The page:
It’s not uncommon to turn on the television and find a Yale alumnus filling the screen. But move away from C-SPAN and cable news channels, and the number of former Yalies begins to drop. One recent graduate, however, is forging a path into new television territory as he expands Yale’s presence to the Food Network.
Two years ago, with a successful season of his New Haven public access cooking show “Camupus Cuisine” under his belt, and graduation only a few months away, Dave Lieberman ’03 was approached by the Food Network about taking his show to the national level. After first spending some time after graduation working to develop recipes as a chef in restaurants in New York, Lieberman is now ready to begin his rise to foodie idol: His new show, “Good Deal with Dave Lieberman,” which features the former Bulldog showing viewers how to combine simple ingredients to create meals for special occasions, will premiere at the end of this month.
In a phone interview, Lieberman explained that “most young people need some motivation to get in the kitchen, and a great reason to cook is the people you care about.” In keeping with this philosophy, on each episode, Lieberman shows viewers how to prepare a meal for a specific occasion, whether hosting a backyard barbecue or a romantic anniversary dinner. He also takes his viewers to the market and provides tips on choosing ingredients and cooking on a budget.
Lieberman’s post-graduation plans were a long time in the making. By his freshman year at Yale, Lieberman was regularly impressing friends with delicious meals, even cooking for his a cappella group, the Alley Cats, when the group toured in Florida.
A fellow Alley Cat, Andy Sandberg ’05, fondly remembers Lieberman’s skills.
“I don’t know if Dave uses any secret ingredients, but I have to admit that I caught him cooking chicken one night with an open bottle of Aunt Jemima syrup in his hand,” Sandberg said. “I wasn’t about to start asking questions, because the food always tasted good, and I was usually relaxing on the beach while Dave was standing over the grill.”
Lieberman’s friends were so impressed by his cooking abilities and entertaining kitchen banter that they suggested he share his talent with a larger audience. In the days before the birth of YTV, cable access provided the only opportunity for undergraduates to get on the air, so Lieberman assembled a team of fellow students and began producing his own show.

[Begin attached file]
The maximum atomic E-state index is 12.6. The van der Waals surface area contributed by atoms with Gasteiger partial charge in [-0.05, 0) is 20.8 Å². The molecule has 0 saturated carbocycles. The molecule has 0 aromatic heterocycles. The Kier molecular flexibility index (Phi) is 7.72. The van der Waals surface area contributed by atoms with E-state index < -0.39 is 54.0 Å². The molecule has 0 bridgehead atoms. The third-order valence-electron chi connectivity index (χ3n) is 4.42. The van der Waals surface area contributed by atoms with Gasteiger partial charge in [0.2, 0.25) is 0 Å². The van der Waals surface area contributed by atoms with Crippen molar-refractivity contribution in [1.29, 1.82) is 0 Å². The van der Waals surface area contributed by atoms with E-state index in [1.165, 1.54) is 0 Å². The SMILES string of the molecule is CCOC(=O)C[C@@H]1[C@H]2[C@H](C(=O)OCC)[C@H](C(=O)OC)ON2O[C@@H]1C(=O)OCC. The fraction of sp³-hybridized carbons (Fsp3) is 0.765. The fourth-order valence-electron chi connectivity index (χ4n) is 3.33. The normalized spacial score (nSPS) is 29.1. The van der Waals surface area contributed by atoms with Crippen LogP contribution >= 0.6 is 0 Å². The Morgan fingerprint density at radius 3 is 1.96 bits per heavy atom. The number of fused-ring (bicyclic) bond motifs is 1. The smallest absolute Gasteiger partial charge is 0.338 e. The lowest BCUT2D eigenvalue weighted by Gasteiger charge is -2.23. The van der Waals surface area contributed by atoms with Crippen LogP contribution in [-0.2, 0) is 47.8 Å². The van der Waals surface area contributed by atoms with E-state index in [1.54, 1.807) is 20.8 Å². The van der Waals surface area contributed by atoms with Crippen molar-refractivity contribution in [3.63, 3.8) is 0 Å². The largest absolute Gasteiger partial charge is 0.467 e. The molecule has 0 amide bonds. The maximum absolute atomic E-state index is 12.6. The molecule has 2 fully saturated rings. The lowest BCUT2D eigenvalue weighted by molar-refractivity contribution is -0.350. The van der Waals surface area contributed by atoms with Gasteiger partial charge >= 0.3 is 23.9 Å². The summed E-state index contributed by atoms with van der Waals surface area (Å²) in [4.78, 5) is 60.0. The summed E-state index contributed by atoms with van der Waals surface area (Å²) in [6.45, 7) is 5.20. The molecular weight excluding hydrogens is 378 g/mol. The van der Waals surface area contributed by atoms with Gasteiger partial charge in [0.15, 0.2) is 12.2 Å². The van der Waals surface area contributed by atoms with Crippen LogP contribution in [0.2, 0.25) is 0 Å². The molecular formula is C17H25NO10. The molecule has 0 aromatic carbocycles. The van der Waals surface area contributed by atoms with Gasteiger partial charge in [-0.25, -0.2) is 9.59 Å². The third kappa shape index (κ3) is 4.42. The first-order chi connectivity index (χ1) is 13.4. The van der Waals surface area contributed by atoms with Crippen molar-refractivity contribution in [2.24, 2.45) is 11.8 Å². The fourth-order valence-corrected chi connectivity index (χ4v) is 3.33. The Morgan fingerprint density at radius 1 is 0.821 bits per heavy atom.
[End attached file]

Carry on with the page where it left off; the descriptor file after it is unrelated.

The show, “Campus Cuisine,” brought the TV audience into the kitchen of Lieberman’s apartment, where, on each episode, he taught a fellow student how to make a new dish.
Guests on “Campus Cuisine” sometimes walked away with more than just cooking skills. Natalie Bevacqua ’06 and James Huerta ’05 actually met on the set for a blind date-themed episode and have been together ever since.
“It’s really great to have your first date on tape,” Huerta said, admitting that the couple has watched it once since the premiere.
Lieberman has always loved to cook — some of his very first memories are of helping his father prepare Passover dinner. Fascinated by the process of turning a bunch of ingredients into a delicious meal, he became an avid fan of television cooking shows.
“On Saturday mornings, when most kids would be watching cartoons, I’d be tuned into the cooking shows,” Lieberman said. “I did find time for ‘the A-Team’, though.”
When Lieberman was seven years old, he made his first leap into the kitchen.
“I saw a recipe on television that I wanted to make, so I bought all the ingredients and spent the afternoon cooking for my family,” he recalled. “It was salmon with Italian dressing wrapped in lettuce — and it was awful!”
Now beginning to establish himself on the other side of the television screen, Lieberman is also making his case for celebrity chefdom with a new cookbook: “Young and Hungry: More Than 100 Recipes for Cooking Fresh and Affordable Food for Everyone.” This volume promises “simple and delicious” recipes perfect for helping twenty-somethings discover their inner Julia Child. The book, like Lieberman’s television show, is organized by occasion, making it simple to determine which dish to prepare for Monday night football or Friday’s big date.
Lieberman has some advice for the culinary-inclined romantics on campus. When asked to name the best food to cook for a date, he doesn’t hesitate, despite his own traumatic history.
“Salmon,” Lieberman said. “It feels elegant and special; it’s really easy to cook, almost impossible to screw up and has a very sexy texture and color.”